New employment standards become law in Ontario

The vote result at Queen's Park on Bill 148 on November 22. Photo: BrynneSinclairWaters/Twitter

Labour activists say changes to Ontario’s employment standards and labour laws increase fairness for workers, but more needs to be done to protect people in precarious jobs.

Bill 148, The Fair Workplaces, Better Jobs Act, passed on Wednesday.

The law, which changes the Employment Standards Act (ESA) and Labour Relations Act (LRA), includes increases to the minimum wage, expanded emergency leave for all workers, changes to scheduling, increased equal pay for equal work, greater protections for temporary agency workers and expanded access to card-based certification for unions.

The Liberals and New Democratic Party supported the bill. The Progressive Conservatives opposed it. The law comes in response to the Changing Workplaces Review, an examination of the ESA and LRA, which concluded in May.

The general minimum wage will jump to $14 an hour on January 1. It is currently $11.60. It will rise to $15 an hour on January 1, 2019, and then increase each year at the rate of inflation.

All workers now get 10 days of emergency leave each year, the first two paid. Employees are eligible for these days after one week of work. Before, only workers at companies with more than 50 workers had 10 days of guaranteed leave, none paid. Employees don’t need a doctor’s note to get these days off.

The law creates a separate leave if employees, or their children, are experiencing domestic or sexual violence, or the threat of it. Employees can take 10 individual days and then another 15 weeks off work to find new housing, or attend legal, medical or counselling appointments, among other things. The first five days each calendar year are paid.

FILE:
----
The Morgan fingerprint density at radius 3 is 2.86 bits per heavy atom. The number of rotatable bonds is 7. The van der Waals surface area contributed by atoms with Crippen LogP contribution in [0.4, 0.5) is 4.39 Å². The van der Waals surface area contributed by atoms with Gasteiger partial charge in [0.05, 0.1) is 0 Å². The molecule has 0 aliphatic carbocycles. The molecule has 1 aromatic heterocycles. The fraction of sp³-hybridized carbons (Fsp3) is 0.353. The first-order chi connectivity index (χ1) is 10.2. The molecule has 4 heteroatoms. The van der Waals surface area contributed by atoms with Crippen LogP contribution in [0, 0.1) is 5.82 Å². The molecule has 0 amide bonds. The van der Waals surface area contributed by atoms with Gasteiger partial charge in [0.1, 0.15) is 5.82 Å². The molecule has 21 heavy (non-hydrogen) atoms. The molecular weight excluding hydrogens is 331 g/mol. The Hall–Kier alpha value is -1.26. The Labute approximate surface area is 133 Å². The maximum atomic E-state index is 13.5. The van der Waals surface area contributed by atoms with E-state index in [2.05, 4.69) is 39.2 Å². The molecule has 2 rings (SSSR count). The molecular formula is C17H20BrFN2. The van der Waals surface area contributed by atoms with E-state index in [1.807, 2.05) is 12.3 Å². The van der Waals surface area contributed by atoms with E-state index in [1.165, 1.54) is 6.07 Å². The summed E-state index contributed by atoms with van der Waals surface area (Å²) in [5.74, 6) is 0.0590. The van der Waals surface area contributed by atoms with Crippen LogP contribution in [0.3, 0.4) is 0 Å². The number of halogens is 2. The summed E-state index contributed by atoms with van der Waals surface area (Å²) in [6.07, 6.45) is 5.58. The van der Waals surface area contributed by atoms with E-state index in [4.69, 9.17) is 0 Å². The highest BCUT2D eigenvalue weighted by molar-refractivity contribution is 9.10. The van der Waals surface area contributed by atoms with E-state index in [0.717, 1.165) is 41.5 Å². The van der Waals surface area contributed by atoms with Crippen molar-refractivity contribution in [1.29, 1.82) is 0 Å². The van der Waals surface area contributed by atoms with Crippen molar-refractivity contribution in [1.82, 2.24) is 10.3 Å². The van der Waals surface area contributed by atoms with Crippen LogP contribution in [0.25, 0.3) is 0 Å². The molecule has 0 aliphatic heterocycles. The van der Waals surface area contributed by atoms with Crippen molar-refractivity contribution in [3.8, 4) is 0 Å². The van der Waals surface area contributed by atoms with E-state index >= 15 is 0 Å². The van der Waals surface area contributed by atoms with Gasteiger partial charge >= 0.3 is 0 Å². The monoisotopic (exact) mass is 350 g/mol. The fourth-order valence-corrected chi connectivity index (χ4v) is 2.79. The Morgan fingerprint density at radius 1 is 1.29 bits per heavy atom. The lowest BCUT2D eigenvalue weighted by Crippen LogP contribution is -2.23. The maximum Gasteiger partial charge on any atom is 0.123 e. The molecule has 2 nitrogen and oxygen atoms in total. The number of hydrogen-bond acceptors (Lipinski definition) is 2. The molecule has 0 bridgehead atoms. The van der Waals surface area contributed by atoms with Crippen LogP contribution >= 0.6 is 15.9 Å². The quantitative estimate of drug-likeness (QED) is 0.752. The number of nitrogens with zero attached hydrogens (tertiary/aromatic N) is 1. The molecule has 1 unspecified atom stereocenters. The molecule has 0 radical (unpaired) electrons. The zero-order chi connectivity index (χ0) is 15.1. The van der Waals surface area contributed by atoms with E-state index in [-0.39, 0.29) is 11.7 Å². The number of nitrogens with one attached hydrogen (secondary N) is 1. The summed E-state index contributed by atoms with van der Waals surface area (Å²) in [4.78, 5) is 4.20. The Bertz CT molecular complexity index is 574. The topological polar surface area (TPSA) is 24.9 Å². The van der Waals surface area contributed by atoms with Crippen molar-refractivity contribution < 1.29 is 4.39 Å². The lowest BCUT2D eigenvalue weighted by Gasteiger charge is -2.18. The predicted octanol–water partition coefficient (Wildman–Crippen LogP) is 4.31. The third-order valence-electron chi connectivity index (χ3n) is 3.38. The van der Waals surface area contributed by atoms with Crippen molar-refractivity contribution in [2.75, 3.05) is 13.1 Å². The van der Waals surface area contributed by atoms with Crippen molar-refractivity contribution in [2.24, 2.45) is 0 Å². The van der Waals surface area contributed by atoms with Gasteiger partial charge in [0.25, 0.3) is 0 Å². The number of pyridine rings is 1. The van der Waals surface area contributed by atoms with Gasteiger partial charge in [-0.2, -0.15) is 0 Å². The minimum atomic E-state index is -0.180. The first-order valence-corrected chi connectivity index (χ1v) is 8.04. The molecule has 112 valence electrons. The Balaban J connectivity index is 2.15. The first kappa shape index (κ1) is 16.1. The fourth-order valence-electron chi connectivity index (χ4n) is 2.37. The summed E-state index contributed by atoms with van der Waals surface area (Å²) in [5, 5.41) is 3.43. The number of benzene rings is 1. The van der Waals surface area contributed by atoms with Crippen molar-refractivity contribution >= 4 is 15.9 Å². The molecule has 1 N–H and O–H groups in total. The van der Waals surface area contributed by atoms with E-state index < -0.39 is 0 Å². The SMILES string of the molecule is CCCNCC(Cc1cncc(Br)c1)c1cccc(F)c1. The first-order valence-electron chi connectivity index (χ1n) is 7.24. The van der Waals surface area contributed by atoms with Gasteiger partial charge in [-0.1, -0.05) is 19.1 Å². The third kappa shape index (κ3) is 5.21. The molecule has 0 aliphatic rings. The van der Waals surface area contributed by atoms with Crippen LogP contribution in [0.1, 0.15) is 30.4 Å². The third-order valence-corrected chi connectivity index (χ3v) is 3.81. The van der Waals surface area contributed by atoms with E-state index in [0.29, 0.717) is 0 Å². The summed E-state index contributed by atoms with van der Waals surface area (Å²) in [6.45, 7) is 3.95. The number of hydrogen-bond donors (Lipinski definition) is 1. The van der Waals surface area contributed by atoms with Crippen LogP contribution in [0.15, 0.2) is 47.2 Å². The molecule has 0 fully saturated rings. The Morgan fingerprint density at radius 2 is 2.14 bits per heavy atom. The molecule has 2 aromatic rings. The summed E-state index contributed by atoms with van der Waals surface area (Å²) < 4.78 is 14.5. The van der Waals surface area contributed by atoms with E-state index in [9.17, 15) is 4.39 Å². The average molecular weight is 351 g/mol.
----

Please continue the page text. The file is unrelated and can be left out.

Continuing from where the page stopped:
Employees will now receive three weeks of vacation pay after five years working for the same employer.

The law requires employees must be paid for a full three-hour, scheduled shift, even if they work less than three hours once they arrive to work. Employees must be paid for three hours of work if their shift is cancelled with less than two days’ notice.

Employees will be paid the same for doing the same job, regardless of whether they’re hired as part-time, temporary, casual, seasonal or full-time. This also applies to employees hired through a temporary help agency (THA). Employees at THAs must receive one week’s notice when an assignment of at least three months will end early.

The LRA was changed to expand card-based union certification to those working in temporary help agencies, building services, homecare and community services. The construction industry has had card-based certification for years.

Union leaders want card-based certification in all industries.